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Colorado has a “slow down, move over” law in force

Apparently, the warnings prior to this last major storm weren’t good enough — or drivers are ignoring them. Two incidents in the past 24 hours have caused the Colorado State Patrol (CSP) to again remind drivers that there is a Colorado law in place to better protect their patrol officers stopped to help motorists, from being hit.

One of two Colorado State Patrol vehicles hit by motorists in the past 24 hours. The trooper was assisting a motorist in trouble on the highway. Image curtest of the CSP.

The CSP reported this morning that two CSP vehicles have been hit by drivers on Colorado roadways during the recent winter storm. The report adds that the drivers failed to slow down, or to move over when they saw emergency vehicles on the shoulder or stopped.

The two separate incidents took place in Douglas County and Adams County when CSP Troopers were aiding in vehicle crashes. No injuries were reported.

“When winter weather returns, we know troopers and other roadside workers are at greater risk from motorists not factoring in poor road conditions or reduced space to work due to ice and snow,” said Chief of the Colorado State Patrol Colonel Matthew C. Packard.  “Drivers –  put down the distractions and let go of excuses about needing to speed. The “slow down, move over” law requires you to move over a lane to give us room to work or slow down 20 mph under the posted limit. Please protect us, so we can protect you when you need us.”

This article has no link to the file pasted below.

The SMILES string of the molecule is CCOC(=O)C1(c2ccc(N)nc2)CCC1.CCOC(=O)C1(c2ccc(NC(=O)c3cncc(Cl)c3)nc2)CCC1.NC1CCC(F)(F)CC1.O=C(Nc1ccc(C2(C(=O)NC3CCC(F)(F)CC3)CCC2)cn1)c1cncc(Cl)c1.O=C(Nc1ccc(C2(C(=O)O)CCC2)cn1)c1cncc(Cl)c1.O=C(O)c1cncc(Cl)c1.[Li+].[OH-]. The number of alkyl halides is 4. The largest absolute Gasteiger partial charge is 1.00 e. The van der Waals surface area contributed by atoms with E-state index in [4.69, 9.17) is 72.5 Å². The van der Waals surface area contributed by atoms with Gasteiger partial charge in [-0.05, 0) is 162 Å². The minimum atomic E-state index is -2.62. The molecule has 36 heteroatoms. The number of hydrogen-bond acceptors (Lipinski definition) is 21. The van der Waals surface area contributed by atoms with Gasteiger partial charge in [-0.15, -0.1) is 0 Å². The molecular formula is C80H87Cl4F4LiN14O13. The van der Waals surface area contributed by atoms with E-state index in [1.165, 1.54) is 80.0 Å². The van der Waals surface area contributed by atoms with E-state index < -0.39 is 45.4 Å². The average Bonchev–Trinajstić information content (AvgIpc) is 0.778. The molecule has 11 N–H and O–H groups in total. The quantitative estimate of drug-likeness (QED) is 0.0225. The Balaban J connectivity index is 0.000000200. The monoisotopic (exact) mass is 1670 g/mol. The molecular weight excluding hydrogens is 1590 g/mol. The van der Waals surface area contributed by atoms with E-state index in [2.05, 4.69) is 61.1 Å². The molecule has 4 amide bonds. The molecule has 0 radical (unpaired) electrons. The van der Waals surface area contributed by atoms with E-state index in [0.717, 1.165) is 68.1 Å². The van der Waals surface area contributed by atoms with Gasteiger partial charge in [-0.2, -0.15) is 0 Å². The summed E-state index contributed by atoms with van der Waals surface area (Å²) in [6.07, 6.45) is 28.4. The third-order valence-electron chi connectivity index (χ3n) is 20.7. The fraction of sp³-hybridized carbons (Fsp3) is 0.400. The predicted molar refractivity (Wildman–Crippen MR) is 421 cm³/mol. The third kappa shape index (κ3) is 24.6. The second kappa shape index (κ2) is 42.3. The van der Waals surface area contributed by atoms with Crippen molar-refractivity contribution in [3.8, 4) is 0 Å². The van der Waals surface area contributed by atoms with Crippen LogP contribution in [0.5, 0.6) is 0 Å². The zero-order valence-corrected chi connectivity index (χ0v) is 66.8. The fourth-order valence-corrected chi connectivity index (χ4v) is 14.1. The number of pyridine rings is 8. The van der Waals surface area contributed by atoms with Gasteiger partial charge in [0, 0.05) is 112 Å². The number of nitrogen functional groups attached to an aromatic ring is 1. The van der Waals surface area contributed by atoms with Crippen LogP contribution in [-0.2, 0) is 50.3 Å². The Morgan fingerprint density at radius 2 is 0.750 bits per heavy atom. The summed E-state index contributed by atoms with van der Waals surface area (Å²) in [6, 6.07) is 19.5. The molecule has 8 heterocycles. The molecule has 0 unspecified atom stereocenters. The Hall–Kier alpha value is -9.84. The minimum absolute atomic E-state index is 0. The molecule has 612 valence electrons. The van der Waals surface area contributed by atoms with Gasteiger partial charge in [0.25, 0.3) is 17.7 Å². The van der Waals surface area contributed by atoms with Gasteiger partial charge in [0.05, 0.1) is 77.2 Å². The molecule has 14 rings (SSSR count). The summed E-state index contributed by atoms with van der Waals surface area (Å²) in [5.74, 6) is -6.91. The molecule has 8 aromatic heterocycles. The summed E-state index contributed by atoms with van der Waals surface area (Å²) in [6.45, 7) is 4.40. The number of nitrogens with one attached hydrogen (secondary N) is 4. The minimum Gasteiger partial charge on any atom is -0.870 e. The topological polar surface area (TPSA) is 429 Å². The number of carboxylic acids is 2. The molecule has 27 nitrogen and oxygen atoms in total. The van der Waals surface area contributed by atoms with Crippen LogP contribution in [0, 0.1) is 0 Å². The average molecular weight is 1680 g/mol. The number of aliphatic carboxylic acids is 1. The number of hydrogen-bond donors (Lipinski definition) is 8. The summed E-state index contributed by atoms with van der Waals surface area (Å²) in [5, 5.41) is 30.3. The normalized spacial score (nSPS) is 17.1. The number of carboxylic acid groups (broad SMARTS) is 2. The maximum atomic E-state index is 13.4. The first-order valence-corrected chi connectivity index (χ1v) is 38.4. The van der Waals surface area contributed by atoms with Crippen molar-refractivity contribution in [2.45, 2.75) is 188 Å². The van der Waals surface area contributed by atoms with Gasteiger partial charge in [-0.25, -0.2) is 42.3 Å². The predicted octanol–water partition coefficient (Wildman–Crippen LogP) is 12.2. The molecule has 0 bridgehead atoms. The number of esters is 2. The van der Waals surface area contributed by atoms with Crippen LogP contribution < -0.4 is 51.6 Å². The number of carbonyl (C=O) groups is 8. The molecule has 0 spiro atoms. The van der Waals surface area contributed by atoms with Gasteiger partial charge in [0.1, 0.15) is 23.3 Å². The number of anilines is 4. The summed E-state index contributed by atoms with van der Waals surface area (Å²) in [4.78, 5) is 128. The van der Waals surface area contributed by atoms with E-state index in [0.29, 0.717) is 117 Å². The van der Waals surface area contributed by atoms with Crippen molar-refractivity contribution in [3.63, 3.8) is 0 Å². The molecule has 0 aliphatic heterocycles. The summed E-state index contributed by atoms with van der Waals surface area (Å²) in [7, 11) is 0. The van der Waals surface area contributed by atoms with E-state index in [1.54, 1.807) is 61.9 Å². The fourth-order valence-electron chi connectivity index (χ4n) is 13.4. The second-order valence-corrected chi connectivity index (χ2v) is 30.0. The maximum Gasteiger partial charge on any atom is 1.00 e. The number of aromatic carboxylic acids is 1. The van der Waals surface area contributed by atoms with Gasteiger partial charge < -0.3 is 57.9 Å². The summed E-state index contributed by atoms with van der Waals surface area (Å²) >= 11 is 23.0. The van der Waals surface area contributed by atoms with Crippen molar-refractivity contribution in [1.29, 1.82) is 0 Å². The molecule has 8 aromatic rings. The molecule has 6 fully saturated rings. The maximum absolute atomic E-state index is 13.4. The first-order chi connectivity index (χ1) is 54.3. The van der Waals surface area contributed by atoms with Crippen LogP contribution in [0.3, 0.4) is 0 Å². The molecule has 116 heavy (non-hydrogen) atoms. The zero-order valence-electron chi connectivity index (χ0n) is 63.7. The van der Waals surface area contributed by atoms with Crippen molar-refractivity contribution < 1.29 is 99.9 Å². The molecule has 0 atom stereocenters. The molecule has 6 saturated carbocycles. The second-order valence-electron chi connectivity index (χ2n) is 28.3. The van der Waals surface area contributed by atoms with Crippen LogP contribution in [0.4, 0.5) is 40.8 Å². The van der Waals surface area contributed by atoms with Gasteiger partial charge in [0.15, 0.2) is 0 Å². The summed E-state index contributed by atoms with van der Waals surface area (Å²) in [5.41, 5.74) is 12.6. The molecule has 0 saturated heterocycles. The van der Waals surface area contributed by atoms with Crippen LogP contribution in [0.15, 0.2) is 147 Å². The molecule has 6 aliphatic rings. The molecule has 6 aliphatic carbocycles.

The law is intended to protect emergency, tow, and maintenance workers that are vulnerable to injury and death because their jobs naturally expose them to the dangers of injury or death by working around passing vehicles. It is also there to protect the passing motorist from living with the consequence and memory of striking one of these workers.

When weather conditions or traffic conditions are bad, as they frequently are at this time of year, drivers should be even more cautious on the roadways.  According to the CSP, whatever speed you think you can go in adverse conditions; a good rule of thumb is to go 10 mph under that and your chances of crashing will be reduced.

To see additional photos posted by the CSP visit their Twitter account @CSP_news